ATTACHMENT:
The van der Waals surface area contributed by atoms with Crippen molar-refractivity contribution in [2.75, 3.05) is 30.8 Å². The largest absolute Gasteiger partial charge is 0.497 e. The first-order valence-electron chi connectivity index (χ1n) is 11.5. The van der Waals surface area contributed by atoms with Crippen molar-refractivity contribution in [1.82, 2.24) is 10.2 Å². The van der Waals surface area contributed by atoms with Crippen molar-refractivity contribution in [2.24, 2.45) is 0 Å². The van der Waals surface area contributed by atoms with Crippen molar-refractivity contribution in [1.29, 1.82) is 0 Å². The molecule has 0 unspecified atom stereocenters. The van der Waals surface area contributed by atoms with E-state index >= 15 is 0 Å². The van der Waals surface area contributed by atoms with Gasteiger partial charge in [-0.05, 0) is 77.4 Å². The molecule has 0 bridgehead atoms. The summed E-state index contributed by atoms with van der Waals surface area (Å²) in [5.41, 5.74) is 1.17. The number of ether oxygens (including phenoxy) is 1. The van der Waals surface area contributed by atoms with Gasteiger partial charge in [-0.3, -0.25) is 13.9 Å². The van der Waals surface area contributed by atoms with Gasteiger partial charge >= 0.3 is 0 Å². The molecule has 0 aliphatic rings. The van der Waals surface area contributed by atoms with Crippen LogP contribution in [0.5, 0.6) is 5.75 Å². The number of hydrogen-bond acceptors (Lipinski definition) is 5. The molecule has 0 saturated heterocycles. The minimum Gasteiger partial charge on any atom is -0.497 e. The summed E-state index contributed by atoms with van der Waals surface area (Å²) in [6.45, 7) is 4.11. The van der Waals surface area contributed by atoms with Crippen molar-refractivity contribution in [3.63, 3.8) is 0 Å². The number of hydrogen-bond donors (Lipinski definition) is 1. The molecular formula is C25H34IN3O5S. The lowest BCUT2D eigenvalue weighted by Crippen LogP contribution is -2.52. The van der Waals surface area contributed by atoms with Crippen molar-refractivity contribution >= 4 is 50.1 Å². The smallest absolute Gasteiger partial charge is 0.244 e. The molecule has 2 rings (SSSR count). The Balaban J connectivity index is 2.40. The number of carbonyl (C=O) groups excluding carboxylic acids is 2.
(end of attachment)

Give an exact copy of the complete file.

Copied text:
The van der Waals surface area contributed by atoms with Crippen molar-refractivity contribution in [2.75, 3.05) is 30.8 Å². The largest absolute Gasteiger partial charge is 0.497 e. The first-order valence-electron chi connectivity index (χ1n) is 11.5. The van der Waals surface area contributed by atoms with Crippen molar-refractivity contribution in [1.82, 2.24) is 10.2 Å². The van der Waals surface area contributed by atoms with Crippen molar-refractivity contribution in [2.24, 2.45) is 0 Å². The van der Waals surface area contributed by atoms with Crippen molar-refractivity contribution in [1.29, 1.82) is 0 Å². The molecule has 0 unspecified atom stereocenters. The van der Waals surface area contributed by atoms with E-state index >= 15 is 0 Å². The van der Waals surface area contributed by atoms with Gasteiger partial charge in [-0.05, 0) is 77.4 Å². The molecule has 0 bridgehead atoms. The summed E-state index contributed by atoms with van der Waals surface area (Å²) in [5.41, 5.74) is 1.17. The number of ether oxygens (including phenoxy) is 1. The van der Waals surface area contributed by atoms with Gasteiger partial charge in [-0.3, -0.25) is 13.9 Å². The van der Waals surface area contributed by atoms with Gasteiger partial charge >= 0.3 is 0 Å². The molecule has 0 aliphatic rings. The van der Waals surface area contributed by atoms with Crippen LogP contribution in [0.5, 0.6) is 5.75 Å². The number of hydrogen-bond acceptors (Lipinski definition) is 5. The molecule has 0 saturated heterocycles. The minimum Gasteiger partial charge on any atom is -0.497 e. The summed E-state index contributed by atoms with van der Waals surface area (Å²) in [6.45, 7) is 4.11. The van der Waals surface area contributed by atoms with Crippen molar-refractivity contribution in [3.63, 3.8) is 0 Å². The number of hydrogen-bond donors (Lipinski definition) is 1. The molecular formula is C25H34IN3O5S. The lowest BCUT2D eigenvalue weighted by Crippen LogP contribution is -2.52. The van der Waals surface area contributed by atoms with Crippen molar-refractivity contribution >= 4 is 50.1 Å². The smallest absolute Gasteiger partial charge is 0.244 e. The molecule has 2 rings (SSSR count). The Balaban J connectivity index is 2.40. The number of carbonyl (C=O) groups excluding carboxylic acids is 2.